Matthews came close to the podium. Just half a wheel separated him from Boonen.

Cavendish cut a frustrated figure in second while Sagan surged to the win, stealing the day and the championships.


* * * * *




On the preceding Friday, Sagan had been the epitome of cool in his very brief press conference. He came here late, just a few days before, while everyone else was here for the week attempting to acclimatise. He kept saying he had nothing to lose, that he’d already earned his stripes. Well, he’s earned them a second time now.

“You come here late, you say you have nothing to lose, and then you win. Explain,” said one journalist. The 26-year-old looked nonplussed.

“It’s hot here, yes, but where do you go to train? ” he said.

“I’ve done a lot this season and so I was like I’ll try and prepare in my house in Monaco where there is also good weather, not hot like this, but [still] I go on the bike for five hours and then I can relax in my own environment.

“When I came here for the first day I was sleeping all day because I travelled overnight. Then one day I did three hours and already I was like no, it’s too much. The next day I did just one hour because today was a big day.”


* * * * *




Sunday 16 October 2016  was a big day. For Sagan, for Doha, and for the world championships. Never before has a host city had to defend its right to host this event to such a degree and surely rarely has the UCI had to so frequently defend its decision in awarding that right. In truth neither defence has been convincing.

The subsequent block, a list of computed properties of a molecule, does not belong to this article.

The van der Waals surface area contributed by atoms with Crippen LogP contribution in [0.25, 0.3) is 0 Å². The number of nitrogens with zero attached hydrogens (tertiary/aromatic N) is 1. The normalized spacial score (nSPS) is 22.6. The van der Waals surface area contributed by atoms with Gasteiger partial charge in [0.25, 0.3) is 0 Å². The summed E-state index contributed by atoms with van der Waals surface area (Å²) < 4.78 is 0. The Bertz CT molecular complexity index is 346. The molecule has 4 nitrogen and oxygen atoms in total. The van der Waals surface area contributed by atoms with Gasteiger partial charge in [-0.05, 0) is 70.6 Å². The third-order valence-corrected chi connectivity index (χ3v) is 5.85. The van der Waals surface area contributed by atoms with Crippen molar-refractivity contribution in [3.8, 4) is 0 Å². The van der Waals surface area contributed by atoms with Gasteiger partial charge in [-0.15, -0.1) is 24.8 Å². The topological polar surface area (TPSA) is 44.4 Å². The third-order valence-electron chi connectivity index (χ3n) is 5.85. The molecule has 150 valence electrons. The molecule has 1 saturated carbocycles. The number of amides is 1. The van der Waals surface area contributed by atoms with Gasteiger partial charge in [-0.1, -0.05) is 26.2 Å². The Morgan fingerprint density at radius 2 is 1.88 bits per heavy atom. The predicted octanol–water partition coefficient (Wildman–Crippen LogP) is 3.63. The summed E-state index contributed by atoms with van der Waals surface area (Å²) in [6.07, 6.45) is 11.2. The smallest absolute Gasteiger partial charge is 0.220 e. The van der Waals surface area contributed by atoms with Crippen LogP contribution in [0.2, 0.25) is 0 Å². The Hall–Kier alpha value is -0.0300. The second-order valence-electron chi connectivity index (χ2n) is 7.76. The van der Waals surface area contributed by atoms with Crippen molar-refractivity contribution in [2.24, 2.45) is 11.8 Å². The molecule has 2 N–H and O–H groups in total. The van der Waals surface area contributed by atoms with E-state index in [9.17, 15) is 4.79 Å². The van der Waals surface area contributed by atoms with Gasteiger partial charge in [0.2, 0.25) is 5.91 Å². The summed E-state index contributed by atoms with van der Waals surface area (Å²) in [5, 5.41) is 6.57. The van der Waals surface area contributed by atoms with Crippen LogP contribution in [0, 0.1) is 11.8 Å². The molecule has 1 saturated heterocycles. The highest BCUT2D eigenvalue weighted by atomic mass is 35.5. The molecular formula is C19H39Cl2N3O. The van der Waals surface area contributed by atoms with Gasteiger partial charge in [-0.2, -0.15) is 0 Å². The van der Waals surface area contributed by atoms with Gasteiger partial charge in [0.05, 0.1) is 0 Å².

Walk the streets of Doha and there is a huge indifference to the event being here. It’s shut away on the Pearl far away from the everyday life of the city.

Who do you ask if you want to know what’s happening in a city? Taxi drivers. I’ve asked every taxi driver I’ve met what they think about the worlds being their city. Only one driver realised I was talking about cycling and not soccer and it quickly became apparent that even he thought it was the Tour of Qatar that was taking place, even though he said he loved the bicycle.

If you want to leave a legacy for the people surely the first thing to do is properly engage them.

At least some crowds showed up on Sunday to watch Sagan power to victory. Few were locals though. As one ex-pat from the United States explained to me, if they wanted to get more locals out for the finale maybe they shouldn’t have held it on a day that, in this part of the world, is a normal working day. “My husband would have loved to have been here,” she said. “But he’s at work.” Cultural differences laid bare.

But Doha delivered on arguably the most important front. We’ve had races that have delivered worthy champions who will be wearing rainbow jerseys for the next 12 months.

Next year we will be back in Europe and the talk can revert to the cycling and not why we are there. Doha will be a memory.

As photographer Graham Watson told me: “It’s still a worlds and it’s still a good worlds. We’ve had good winners so at the end of the day, in the history books, you won’t notice it.”



– By Giles Belbin